My view is that continuing to manage for effects is the best approach, because it allows farmers the flexibility to make the best adjustments or changes for them and their own circumstances and land. However, that requires a good understanding of the relationship between land-use activities and environmental effects and access to management tools that allow land managers to see that connection. The rapidly growing field of agriculture technology and precision agriculture will help here, as will the tools our researchers are developing.

Social licence to operate will only be restored when communities see a clear demonstration that things are getting better in the environment. Trust comes with seeing the evidence with your own eyes. We are starting to see some encouraging results. Phosphorus trends are improving, and our research shows this is largely to do with on-farm mitigation strategies working.

How does Our Land and Water work with New Zealand farmers?

If you want buy-in and rapid uptake, you have to work closely with the people making the change on the ground.

One of our major research programmes, Next Generation Systems, has worked closely with innovative farmers to identify potential land use mixes and new systems of primary production and helping them de-risk, trial and evaluate their transformation.

Later this year, new research will look at innovative farms that are responding to niche market opportunities or creating a diversity of enterprises, while matching their practices closely to the fine-scale attributes of the land.

Another research programme, Storying Kaitiakitanga, has interviewed people in Māori agribusiness about Māori food production practices that employ the principles of kaitiakitanga, which includes values of guardianship and responsibility. One of the things we think will really help us as a country are the ways Māori look at farming and the environment as part of the same system. This joined-up thinking is validated in Western science as an ecosystem approach. If we’re going to achieve our mission we have to think in terms of systems beyond farming.

What can farmers do to help your cause?

Our Land and Water has a goal to transform New Zealand’s farmland into more diversified mosaics of land use – because an individual farm may be made up of parcels of land that are suitable for different uses. Our land-use suitability tools aren’t yet complete but on the Our Land and Water website farmers can find our research-backed suggestions, resources and sources of funding (under Get Involved, see What You Can Do On the Farm) and some existing tools (under Resources, see Toolboxes).

We now have the science to demonstrate the positive impact precision agriculture can have. Our research has shown that using variable rate irrigation on farms with variable soil types can cut the amount of nitrogen and phosphate being lost by 70–80%. We also know a lot more about critical source areas – low-lying land such as gullies and swales where run-off accumulates – and our research has shown the importance (and cost-effectiveness) of targeting interventions and additional mitigations to these small areas.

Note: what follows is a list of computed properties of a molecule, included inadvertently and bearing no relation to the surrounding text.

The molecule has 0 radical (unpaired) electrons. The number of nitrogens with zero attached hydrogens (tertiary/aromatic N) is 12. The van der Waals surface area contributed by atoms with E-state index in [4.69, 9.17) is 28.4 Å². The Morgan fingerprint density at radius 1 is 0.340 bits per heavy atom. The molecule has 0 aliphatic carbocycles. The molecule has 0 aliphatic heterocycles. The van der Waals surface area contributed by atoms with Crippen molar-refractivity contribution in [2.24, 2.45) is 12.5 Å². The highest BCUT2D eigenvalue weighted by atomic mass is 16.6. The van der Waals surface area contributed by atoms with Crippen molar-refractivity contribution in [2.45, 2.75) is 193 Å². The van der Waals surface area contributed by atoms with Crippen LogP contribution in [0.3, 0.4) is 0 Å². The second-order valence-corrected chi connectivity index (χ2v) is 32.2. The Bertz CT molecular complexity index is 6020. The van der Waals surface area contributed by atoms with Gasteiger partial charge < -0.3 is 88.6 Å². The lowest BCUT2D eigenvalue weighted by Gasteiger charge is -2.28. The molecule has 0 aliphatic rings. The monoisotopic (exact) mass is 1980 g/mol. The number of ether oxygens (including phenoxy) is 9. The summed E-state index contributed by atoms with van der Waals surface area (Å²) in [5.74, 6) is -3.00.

In many areas we will go a long way towards meeting environmental bottom lines by implementing precision technology and better managing critical source areas. In other areas, land-use change may be necessary to meet future regulatory limits and the demands of our markets.

This article was reprinted with Ken Taylors’ permission. The original
article can be viewed at NewsAndEvents/

Learn more:

Visit the Our Land and Water website at

Who is involved?

Quite simply, everyone in Ireland has a role to play. This can be from something as simple as making sure you don’t pollute your local stream, or a local community working together to establish a Rivers Trust to enhance the rivers and lakes in their area, to a Government Department or Agency helping a Minister implement a new policy to help protect and enhance all our water bodies.

This website has been developed and is maintained by the Environmental Protection Agency, and is a collaboration between the Department of Housing, Planning and Local Government, the Environmental Protection Agency, and the Local Authority Waters Programme.


Local Authority Waters Programme

The Local Authority Waters Programme coordinates the efforts of local authorities and other public bodies in the implementation of the River Basin Management Plan, and supports local community and stakeholder involvement in managing our natural waters, for everyone’s benefit.


Environmental Protection Agency

The EPA is responsible for coordinating the monitoring, assessment and reporting on the status of our 4,829 water bodies, looking at trends and changes, determining which waterbodies are at risk and what could be causing this, and drafting environmental objectives and measures for each.


Department of Housing, Local Government and Heritage

The Department is responsible for making sure that the right policies, regulations and resources are in place to implement the Water Framework Directive, and developing a River Basin Management Plan and Programme of Measures that will be implemented after public consultation and sign off by the Minister.